University of Washington Tacoma
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Access*: Interdisciplinary Journal of Student Research and Scholarship

Author Biography

Beck Adelante is a rising senior at the University of Washington Tacoma pursuing a degree in Literature with intentions to teach at the postsecondary level. As a student, they are also particularly concerned with the theory and politics surrounding LGBTQ identities, experiences, and issues.

Document Type

Undergraduate Research Paper

Abstract

This paper draws on research about queer theory and history to analyze, through a literary utopian lens, Ursula K. Le Guin’s use of homosexuality in her novel The Dispossessed. The novel itself is said to be “an ambiguous utopia,” a description that holds up in an analysis of the other various parts of the novel. When it comes to sexuality, however, Le Guin’s discussion and writing on the topic is notably lacking. It is paid lip service through a brief showing of neutral attitude on the “anarchist” planet in the novel, but never given further analysis or a more complex viewing, despite ample opportunity to do so. Le Guin’s absence of critical thought on queer theory exemplifies her own fallibility in terms of avoiding too easy paths in her creation of a complex and “ambiguous utopia.” This is ultimately a reminder and warning that limitations of personal experience and perspective can influence anyone, and that we must all do our best to account for our blind spots.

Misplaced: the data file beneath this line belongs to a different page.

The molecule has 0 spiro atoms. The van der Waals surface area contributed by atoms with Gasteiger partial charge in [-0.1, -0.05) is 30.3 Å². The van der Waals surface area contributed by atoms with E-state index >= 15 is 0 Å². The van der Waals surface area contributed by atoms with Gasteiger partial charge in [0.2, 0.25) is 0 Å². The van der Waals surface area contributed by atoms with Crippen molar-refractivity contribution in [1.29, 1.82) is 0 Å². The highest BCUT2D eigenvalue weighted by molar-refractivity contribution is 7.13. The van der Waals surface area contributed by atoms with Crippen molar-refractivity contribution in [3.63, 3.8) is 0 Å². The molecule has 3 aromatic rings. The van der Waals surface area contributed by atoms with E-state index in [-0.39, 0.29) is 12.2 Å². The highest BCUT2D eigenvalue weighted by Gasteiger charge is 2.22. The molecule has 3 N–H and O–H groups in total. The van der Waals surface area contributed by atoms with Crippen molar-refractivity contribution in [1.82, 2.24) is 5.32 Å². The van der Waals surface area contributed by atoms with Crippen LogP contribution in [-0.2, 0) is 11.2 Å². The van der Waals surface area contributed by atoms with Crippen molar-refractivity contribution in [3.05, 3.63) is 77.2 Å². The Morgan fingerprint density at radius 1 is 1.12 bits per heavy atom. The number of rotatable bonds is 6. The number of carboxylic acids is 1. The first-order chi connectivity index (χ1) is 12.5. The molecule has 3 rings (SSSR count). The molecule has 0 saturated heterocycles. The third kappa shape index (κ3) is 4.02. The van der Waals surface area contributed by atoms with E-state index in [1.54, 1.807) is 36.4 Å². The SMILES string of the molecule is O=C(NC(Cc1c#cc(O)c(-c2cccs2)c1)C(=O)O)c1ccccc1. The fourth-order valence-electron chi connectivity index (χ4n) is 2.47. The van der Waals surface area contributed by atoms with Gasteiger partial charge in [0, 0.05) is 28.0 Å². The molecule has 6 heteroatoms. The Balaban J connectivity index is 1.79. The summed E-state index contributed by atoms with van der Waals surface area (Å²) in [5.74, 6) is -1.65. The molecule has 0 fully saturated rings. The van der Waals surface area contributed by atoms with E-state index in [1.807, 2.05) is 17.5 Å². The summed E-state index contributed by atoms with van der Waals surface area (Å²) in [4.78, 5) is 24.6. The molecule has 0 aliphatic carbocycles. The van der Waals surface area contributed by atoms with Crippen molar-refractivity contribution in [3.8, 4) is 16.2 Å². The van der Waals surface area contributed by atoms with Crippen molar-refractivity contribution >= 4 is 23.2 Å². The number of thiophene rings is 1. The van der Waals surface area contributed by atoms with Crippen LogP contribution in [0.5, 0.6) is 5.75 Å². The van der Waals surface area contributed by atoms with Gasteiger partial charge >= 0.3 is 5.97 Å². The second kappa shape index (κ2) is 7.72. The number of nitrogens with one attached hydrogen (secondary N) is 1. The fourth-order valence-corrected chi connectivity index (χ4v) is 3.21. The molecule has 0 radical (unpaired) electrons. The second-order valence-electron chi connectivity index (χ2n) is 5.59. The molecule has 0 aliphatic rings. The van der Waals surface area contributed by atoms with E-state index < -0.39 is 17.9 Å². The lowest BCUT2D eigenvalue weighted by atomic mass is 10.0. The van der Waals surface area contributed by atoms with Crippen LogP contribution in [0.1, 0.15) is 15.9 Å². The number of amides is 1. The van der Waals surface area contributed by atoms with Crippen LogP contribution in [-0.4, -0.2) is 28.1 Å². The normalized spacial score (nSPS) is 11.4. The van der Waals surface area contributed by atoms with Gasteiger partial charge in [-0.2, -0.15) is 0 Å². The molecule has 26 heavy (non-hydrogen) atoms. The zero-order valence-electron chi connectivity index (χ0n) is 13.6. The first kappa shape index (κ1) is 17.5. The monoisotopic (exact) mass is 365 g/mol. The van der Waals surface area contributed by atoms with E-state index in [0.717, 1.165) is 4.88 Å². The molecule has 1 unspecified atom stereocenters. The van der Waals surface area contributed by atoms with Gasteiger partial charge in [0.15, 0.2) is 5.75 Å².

University

University of Washington Tacoma

Course

TLIT 311: Themes in American Literature

Instructor

James Liner

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